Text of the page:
What was to give this album its tone, timbre and colouring was the epic title track, which, with its seven movements, took up the whole of the first side of the original vinyl. This was a bold step for the band, and one that relied heavily on Keith Emerson’s compositional dexterity. In fact, it was the keyboard player who came up with the musically complex composition in the first place.

“After the release of ELP’s first album and during the live recording of Pictures At An Exhibition, it was coincidental that Carl Palmer and I were working individually on the same sort of complex rhythm ideas,” recalls Emerson. “He was doing this on his practice drum pads, while I was at home on an upright piano in London and a Steinway in Sussex. As my ideas seemed to complement what Carl was up to, I pursued this direction.

“We focused on a centrepiece first to establish a concept. Sometimes we didn’t know if it would become a conceptual piece of work at all. All of the compositions had to bond and work together, and if they didn’t they were used somewhere else.”

For this 20-minute exposition, Emerson drew heavily on the work of both Frank Zappa and the Argentinian classical composer Albero Ginastera.

“I was a huge admirer of Frank Zappa, and had met him on a few earlier occasions when he wanted my advice on how to cope with English orchestras. Frank was of the opinion that there really should not be time signatures. That’s how I felt. Why be governed and dictated to by a 4/4 or 3/4 rhythm by adding or subtracting notes just to make it fit?”

Ginastera’s inspiration is also readily acknowledged by Emerson. In fact, he was to adapt the Argentine’s first piano concerto under the title of Toccata for the 1973 album Brain Salad Surgery. Ginastera absolutely loved this adaptation, claiming that Emerson had captured the true essence of the piece.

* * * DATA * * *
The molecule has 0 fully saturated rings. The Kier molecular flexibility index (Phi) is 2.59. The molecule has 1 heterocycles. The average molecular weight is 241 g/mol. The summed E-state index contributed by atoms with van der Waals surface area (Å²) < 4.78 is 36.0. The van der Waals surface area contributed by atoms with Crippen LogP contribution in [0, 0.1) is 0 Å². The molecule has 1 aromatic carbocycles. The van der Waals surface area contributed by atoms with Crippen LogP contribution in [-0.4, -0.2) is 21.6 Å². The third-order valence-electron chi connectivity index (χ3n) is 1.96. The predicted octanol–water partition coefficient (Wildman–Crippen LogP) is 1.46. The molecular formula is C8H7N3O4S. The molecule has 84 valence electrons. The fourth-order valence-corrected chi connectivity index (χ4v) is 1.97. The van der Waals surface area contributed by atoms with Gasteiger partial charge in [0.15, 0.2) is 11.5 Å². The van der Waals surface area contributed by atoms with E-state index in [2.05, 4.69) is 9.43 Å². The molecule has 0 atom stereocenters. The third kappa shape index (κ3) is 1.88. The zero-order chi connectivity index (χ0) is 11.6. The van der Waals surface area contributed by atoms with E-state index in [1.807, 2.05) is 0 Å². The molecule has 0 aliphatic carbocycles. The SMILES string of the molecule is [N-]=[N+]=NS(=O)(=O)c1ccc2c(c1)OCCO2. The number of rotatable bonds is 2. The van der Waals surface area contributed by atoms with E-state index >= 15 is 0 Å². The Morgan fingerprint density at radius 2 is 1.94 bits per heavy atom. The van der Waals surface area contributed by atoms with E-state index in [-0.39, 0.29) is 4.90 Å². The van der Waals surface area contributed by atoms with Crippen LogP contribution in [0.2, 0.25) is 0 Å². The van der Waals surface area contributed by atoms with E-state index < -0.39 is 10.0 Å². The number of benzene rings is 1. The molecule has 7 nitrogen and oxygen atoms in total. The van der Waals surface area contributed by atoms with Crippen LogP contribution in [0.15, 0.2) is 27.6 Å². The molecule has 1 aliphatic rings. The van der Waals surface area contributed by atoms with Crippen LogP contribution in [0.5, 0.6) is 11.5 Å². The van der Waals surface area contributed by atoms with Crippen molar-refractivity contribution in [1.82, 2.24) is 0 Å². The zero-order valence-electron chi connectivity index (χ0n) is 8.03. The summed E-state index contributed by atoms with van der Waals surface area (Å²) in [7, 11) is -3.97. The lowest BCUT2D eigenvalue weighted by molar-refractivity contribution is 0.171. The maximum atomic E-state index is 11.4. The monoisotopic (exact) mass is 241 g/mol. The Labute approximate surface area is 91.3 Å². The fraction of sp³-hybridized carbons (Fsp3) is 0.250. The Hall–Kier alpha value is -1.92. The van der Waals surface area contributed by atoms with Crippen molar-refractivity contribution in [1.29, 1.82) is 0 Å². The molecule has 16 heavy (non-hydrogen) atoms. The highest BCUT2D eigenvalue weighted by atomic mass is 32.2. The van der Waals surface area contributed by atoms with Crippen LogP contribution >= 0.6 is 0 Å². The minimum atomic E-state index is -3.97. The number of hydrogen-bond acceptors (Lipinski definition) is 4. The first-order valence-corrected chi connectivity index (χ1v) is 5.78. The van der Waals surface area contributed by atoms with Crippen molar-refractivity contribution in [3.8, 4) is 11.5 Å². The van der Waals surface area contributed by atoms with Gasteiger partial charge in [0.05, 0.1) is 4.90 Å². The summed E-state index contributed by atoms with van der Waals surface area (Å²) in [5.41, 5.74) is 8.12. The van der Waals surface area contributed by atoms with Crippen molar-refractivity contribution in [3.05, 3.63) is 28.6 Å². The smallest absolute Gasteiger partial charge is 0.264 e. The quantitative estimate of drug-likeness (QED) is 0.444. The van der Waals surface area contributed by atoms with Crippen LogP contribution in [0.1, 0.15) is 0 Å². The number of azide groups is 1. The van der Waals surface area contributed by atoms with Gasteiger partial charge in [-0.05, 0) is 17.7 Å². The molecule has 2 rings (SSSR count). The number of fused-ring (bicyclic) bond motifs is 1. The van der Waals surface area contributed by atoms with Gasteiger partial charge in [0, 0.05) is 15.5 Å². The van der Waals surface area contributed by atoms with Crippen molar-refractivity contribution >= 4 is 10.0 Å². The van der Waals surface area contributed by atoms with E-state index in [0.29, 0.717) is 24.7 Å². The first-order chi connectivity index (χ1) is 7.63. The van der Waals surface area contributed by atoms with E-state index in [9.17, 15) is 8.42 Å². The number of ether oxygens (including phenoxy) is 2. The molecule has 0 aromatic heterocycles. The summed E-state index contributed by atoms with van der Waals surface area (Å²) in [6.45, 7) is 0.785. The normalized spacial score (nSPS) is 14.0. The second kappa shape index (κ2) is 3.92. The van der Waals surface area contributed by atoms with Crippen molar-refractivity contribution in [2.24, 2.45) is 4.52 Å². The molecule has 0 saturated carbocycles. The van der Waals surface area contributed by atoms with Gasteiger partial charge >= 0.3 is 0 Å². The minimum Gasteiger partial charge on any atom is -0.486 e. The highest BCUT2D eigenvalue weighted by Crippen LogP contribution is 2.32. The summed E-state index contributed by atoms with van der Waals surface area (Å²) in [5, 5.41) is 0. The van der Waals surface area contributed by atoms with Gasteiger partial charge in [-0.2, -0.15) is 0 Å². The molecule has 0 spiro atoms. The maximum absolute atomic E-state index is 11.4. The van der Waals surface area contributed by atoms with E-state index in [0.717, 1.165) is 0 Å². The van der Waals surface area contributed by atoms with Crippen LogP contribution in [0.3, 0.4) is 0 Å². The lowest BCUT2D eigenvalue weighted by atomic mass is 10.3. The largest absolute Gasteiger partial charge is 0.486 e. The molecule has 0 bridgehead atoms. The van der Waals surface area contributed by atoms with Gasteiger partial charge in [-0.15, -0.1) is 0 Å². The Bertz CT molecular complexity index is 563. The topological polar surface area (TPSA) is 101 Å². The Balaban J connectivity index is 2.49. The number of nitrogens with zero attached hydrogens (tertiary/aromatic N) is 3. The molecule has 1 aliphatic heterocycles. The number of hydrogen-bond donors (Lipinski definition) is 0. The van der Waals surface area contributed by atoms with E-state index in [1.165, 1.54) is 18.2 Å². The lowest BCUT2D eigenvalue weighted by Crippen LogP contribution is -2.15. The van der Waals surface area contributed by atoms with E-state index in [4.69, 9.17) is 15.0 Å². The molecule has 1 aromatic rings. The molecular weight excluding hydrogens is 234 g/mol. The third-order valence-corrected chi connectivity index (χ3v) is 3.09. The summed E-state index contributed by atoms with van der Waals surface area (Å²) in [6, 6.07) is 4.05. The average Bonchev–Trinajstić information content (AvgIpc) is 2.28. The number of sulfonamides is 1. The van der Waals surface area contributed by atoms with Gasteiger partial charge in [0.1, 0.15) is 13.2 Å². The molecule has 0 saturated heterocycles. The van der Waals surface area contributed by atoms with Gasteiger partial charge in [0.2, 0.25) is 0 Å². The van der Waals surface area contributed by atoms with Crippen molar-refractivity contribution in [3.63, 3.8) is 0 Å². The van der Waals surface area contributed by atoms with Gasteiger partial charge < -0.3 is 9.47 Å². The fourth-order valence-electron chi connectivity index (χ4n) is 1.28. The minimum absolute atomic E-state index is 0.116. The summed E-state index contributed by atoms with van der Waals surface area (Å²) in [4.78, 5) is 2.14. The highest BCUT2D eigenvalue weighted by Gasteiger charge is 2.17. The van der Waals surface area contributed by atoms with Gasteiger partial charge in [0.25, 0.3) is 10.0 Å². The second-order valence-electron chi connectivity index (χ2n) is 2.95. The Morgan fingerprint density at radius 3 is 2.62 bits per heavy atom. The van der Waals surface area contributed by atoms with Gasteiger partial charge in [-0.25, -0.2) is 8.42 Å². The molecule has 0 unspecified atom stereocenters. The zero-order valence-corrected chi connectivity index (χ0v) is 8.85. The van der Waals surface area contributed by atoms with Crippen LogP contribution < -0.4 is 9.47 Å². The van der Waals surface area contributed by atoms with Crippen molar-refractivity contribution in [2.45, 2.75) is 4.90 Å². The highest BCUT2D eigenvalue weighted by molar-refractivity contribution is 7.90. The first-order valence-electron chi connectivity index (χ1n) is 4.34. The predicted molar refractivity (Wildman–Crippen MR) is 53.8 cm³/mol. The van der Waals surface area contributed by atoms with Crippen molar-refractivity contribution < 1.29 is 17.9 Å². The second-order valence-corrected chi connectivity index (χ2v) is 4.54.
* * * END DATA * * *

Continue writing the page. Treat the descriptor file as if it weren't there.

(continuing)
Tarkus was the first ELP album I owned back in the early '70s. I've been a fan of ELP ever since. Pretentious, saber rattling, aggressive rock-n-roll. ELP was at the forefront of progressive rock, blending classical, jazz and rock in a frantic keyboard driven fusion. ELP's music is more complex than any other rock band I am aware of. ELP was not only complex in the scope of the music, but often used complex 5/4 and 7/4 time signatures, which only jazz great Dave Brubeck and classical composers would dare use. They are as dark as Pink Floyd could ever be and just a touch more complex and grand in scope than the best work by Yes. And they manage to make this amazing music, which at times has the scope and feel of a whole symphony, with only three musicians and without any overdubs.

 Tracks Listing:

1. Tarkus (20:43)
- a. Eruption (2:44)
- b. Stones Of Years (3:44)
- c. Iconoclast (1:16)
- d. Mass (3:12)
- e. Manticore (1:52)
- f. Battlefield (3:51)
- g. Aquatarkus (4:04)
2. Jeremy Bender (1:51)
3. Bitches Crystal (3:58)
4. The Only Way (Hymn)(3:49)
(Themes used in intro & bridge from Toccata in F and Prelude VI, composed by JS Bach)
5. Infinite Space (Conclusion)(3:20)
6. A Time And A Place (3:02)
7. Are You Ready Eddy? (2:10)

Total time: 38:56

Line-up / Musicians:

- Greg Lake / vocals, bass, electric & acoustic guitars
- Keith Emerson / Hammond organ, St. Marks church organ, piano, celeste, Moog synthesizer
- Carl Palmer / drums, percussion